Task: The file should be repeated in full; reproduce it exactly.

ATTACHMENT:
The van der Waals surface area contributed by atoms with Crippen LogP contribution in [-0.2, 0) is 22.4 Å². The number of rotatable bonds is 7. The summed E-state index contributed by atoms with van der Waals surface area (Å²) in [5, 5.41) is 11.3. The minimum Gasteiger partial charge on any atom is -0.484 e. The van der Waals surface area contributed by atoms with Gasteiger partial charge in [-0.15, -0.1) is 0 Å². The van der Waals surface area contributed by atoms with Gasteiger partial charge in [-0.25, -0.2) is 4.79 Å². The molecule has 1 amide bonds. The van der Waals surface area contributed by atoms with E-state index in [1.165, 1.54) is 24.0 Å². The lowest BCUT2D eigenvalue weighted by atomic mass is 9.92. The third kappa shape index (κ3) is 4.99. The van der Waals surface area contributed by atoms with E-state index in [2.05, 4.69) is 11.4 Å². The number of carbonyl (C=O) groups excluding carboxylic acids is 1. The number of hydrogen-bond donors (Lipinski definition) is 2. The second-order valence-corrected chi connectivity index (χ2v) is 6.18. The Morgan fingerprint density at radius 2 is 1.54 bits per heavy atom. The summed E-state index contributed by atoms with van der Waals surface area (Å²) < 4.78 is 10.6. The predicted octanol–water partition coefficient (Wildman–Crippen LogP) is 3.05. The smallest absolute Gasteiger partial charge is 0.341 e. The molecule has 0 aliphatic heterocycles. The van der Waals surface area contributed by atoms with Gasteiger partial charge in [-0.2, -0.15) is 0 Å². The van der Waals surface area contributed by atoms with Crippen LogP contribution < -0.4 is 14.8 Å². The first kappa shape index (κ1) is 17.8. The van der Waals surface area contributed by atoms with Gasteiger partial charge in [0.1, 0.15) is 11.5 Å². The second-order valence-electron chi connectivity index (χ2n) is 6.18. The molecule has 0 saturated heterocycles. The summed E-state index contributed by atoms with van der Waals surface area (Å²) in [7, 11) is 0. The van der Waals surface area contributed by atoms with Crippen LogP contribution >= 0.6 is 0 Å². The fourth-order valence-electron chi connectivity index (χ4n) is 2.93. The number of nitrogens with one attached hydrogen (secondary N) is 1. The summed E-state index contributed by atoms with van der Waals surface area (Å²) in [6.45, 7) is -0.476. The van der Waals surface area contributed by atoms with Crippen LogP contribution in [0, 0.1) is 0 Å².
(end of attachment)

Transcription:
The van der Waals surface area contributed by atoms with Crippen LogP contribution in [-0.2, 0) is 22.4 Å². The number of rotatable bonds is 7. The summed E-state index contributed by atoms with van der Waals surface area (Å²) in [5, 5.41) is 11.3. The minimum Gasteiger partial charge on any atom is -0.484 e. The van der Waals surface area contributed by atoms with Gasteiger partial charge in [-0.15, -0.1) is 0 Å². The van der Waals surface area contributed by atoms with Gasteiger partial charge in [-0.25, -0.2) is 4.79 Å². The molecule has 1 amide bonds. The van der Waals surface area contributed by atoms with E-state index in [1.165, 1.54) is 24.0 Å². The lowest BCUT2D eigenvalue weighted by atomic mass is 9.92. The third kappa shape index (κ3) is 4.99. The van der Waals surface area contributed by atoms with E-state index in [2.05, 4.69) is 11.4 Å². The number of carbonyl (C=O) groups excluding carboxylic acids is 1. The number of hydrogen-bond donors (Lipinski definition) is 2. The second-order valence-corrected chi connectivity index (χ2v) is 6.18. The Morgan fingerprint density at radius 2 is 1.54 bits per heavy atom. The summed E-state index contributed by atoms with van der Waals surface area (Å²) < 4.78 is 10.6. The predicted octanol–water partition coefficient (Wildman–Crippen LogP) is 3.05. The smallest absolute Gasteiger partial charge is 0.341 e. The molecule has 0 aliphatic heterocycles. The van der Waals surface area contributed by atoms with Gasteiger partial charge in [-0.2, -0.15) is 0 Å². The van der Waals surface area contributed by atoms with Crippen LogP contribution < -0.4 is 14.8 Å². The first kappa shape index (κ1) is 17.8. The van der Waals surface area contributed by atoms with Gasteiger partial charge in [0.1, 0.15) is 11.5 Å². The second-order valence-electron chi connectivity index (χ2n) is 6.18. The molecule has 0 saturated heterocycles. The summed E-state index contributed by atoms with van der Waals surface area (Å²) in [7, 11) is 0. The van der Waals surface area contributed by atoms with Crippen LogP contribution >= 0.6 is 0 Å². The fourth-order valence-electron chi connectivity index (χ4n) is 2.93. The number of nitrogens with one attached hydrogen (secondary N) is 1. The summed E-state index contributed by atoms with van der Waals surface area (Å²) in [6.45, 7) is -0.476. The van der Waals surface area contributed by atoms with Crippen LogP contribution in [0, 0.1) is 0 Å².